Lufthansa will drop the phrase “Ladies and Gentlemen” in favor of gender neutral terms
Lufthansa Group will drop phrases like “ladies and gentlemen” during onboard announcements in favor of gender-neutral greetings, the airline confirmed on Wednesday. The change will be made not only at Lufthansa but also at Austrian Airlines, SWISS and its low-cost subsidiary Eurowings.
Confirm the change in an interview with Business internTimotheus Piechatzek, Head of Equal Opportunities at Lufthansa, said it would take some time to get used to ditching an age-old greeting like “ladies and gentlemen” (or “Meine Damen und Herren” in German).
“We will gradually be implementing gender-appropriate language in flight operations, i.e. in cabin, cockpit and gate announcements – at the moment there are many colleagues in the process. partial unemployment in these areas, which is an additional challenge, “Piechatzek explained. .
Piechatzek says he has already received a lot of positive feedback for the policy change, although he admits it is still “too early” to say whether staff and customers will embrace the change.
Unfortunately, Piechatzek or anyone else at Lufthansa was able to decide which greeting to replace “ladies and gentlemen”, although other carriers who have introduced similar policies have relied on the phrase: “everyone ”Or“ dear customers ”.
A spokesperson for SWISS said the airline’s language is currently being “converted” into gender-neutral terms, including on its website and in internal communications. The process began on June 1, which marks the start of Pride Month.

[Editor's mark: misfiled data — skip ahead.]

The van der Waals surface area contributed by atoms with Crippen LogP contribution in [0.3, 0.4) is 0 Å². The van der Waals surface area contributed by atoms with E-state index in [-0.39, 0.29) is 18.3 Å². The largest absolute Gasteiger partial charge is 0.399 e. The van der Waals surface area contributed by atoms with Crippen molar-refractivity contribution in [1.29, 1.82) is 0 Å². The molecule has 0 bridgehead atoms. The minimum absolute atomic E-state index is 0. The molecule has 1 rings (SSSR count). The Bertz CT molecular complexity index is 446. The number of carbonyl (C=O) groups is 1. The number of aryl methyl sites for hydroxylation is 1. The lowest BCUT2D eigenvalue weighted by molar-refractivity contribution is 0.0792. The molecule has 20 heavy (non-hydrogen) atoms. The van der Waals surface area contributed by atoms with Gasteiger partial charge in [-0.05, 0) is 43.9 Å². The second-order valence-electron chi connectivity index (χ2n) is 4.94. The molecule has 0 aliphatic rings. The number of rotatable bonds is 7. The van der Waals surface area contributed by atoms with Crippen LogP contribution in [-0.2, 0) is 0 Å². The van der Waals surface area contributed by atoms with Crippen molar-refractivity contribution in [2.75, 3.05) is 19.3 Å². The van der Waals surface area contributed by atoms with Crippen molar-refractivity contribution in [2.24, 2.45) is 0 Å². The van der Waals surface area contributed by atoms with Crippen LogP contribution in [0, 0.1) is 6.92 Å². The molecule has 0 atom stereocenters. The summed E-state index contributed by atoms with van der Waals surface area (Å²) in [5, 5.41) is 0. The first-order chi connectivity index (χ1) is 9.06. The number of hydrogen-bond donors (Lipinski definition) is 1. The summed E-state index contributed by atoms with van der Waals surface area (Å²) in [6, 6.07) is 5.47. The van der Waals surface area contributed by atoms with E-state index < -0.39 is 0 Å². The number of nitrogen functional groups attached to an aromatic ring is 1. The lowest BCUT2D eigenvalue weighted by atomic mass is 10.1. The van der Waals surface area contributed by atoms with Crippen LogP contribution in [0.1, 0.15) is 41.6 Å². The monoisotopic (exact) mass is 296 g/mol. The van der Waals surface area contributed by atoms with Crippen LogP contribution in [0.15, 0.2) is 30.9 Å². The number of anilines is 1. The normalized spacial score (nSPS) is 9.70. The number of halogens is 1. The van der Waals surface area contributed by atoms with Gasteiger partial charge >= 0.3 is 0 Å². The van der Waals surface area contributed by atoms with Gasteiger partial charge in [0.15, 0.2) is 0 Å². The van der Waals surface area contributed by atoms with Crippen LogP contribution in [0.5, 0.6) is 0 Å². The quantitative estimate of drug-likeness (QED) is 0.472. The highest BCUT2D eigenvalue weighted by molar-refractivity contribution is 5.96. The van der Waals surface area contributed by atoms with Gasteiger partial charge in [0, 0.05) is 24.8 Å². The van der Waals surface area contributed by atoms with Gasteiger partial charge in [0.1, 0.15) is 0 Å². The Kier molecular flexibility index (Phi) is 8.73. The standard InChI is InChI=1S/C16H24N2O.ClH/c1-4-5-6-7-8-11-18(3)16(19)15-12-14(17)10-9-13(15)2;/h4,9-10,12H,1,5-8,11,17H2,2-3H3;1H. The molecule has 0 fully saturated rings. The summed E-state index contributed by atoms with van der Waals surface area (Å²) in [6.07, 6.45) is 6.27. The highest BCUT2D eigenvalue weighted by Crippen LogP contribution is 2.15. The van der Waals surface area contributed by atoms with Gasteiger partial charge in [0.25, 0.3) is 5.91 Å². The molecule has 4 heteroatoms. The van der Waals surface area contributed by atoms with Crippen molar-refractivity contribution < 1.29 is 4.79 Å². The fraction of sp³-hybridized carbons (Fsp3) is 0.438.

Air Canada is believed to have become the first major airline to abandon gender-specific ads at the end of 2019 as part of its efforts to promote equality and welcome all of its customers. British low-cost airline easyJet attempted a similar change a few months later, but cabin crew are still free to say ‘ladies and gentlemen’ if they wish following a public backlash.
In the United States, Delta Air Lines has confirmed that it will start using gender-neutral greetings during onboard announcements last October. At the time, a spokesperson for Delta said, “Promoting inclusion throughout travel is essential to creating a safe, comfortable and respectful space for all of our customers and employees. “
Although the greetings are gender neutral in Japanese, Japan Airlines decided last year to replace the English announcements with a non-sexist alternative, with cabin crew instructed to simply say “hello” or “hello” .
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